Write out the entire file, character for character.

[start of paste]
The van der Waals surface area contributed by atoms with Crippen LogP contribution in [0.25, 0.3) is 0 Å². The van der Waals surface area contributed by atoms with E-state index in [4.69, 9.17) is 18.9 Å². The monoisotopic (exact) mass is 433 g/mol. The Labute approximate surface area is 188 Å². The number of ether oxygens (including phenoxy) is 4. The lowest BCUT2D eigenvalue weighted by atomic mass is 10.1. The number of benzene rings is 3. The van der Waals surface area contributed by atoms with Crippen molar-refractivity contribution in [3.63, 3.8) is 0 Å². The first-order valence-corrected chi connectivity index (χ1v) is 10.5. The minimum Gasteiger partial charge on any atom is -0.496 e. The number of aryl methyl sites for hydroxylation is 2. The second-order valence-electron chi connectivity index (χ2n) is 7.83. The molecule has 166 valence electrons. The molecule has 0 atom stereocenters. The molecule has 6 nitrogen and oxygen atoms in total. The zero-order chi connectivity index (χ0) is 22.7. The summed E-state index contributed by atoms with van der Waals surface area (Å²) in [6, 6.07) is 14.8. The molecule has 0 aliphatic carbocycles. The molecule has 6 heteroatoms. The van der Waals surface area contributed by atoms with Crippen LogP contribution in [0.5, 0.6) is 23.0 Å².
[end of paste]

The van der Waals surface area contributed by atoms with Crippen LogP contribution in [0.25, 0.3) is 0 Å². The van der Waals surface area contributed by atoms with E-state index in [4.69, 9.17) is 18.9 Å². The monoisotopic (exact) mass is 433 g/mol. The Labute approximate surface area is 188 Å². The number of ether oxygens (including phenoxy) is 4. The lowest BCUT2D eigenvalue weighted by atomic mass is 10.1. The number of benzene rings is 3. The van der Waals surface area contributed by atoms with Crippen molar-refractivity contribution in [3.63, 3.8) is 0 Å². The first-order valence-corrected chi connectivity index (χ1v) is 10.5. The minimum Gasteiger partial charge on any atom is -0.496 e. The number of aryl methyl sites for hydroxylation is 2. The second-order valence-electron chi connectivity index (χ2n) is 7.83. The molecule has 166 valence electrons. The molecule has 0 atom stereocenters. The molecule has 6 nitrogen and oxygen atoms in total. The zero-order chi connectivity index (χ0) is 22.7. The summed E-state index contributed by atoms with van der Waals surface area (Å²) in [6, 6.07) is 14.8. The molecule has 0 aliphatic carbocycles. The molecule has 6 heteroatoms. The van der Waals surface area contributed by atoms with Crippen LogP contribution in [0.5, 0.6) is 23.0 Å².